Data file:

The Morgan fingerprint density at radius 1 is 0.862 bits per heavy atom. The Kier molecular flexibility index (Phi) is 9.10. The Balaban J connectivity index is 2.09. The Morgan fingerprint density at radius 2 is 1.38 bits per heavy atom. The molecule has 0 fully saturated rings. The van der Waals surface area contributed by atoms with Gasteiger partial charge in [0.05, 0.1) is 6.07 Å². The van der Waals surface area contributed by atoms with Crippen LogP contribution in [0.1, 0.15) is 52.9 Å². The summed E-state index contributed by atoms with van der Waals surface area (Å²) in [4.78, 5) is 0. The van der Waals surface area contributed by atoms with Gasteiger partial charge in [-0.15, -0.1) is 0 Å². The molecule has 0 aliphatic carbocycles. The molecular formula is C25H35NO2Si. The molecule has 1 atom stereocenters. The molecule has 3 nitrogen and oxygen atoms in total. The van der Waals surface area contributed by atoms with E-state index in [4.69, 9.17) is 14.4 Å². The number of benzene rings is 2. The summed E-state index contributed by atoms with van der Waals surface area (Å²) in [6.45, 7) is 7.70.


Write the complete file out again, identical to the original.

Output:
The Morgan fingerprint density at radius 1 is 0.862 bits per heavy atom. The Kier molecular flexibility index (Phi) is 9.10. The Balaban J connectivity index is 2.09. The Morgan fingerprint density at radius 2 is 1.38 bits per heavy atom. The molecule has 0 fully saturated rings. The van der Waals surface area contributed by atoms with Gasteiger partial charge in [0.05, 0.1) is 6.07 Å². The van der Waals surface area contributed by atoms with Crippen LogP contribution in [0.1, 0.15) is 52.9 Å². The summed E-state index contributed by atoms with van der Waals surface area (Å²) in [4.78, 5) is 0. The van der Waals surface area contributed by atoms with Gasteiger partial charge in [-0.15, -0.1) is 0 Å². The molecule has 0 aliphatic carbocycles. The molecular formula is C25H35NO2Si. The molecule has 1 atom stereocenters. The molecule has 3 nitrogen and oxygen atoms in total. The van der Waals surface area contributed by atoms with E-state index in [4.69, 9.17) is 14.4 Å². The number of benzene rings is 2. The summed E-state index contributed by atoms with van der Waals surface area (Å²) in [6.45, 7) is 7.70.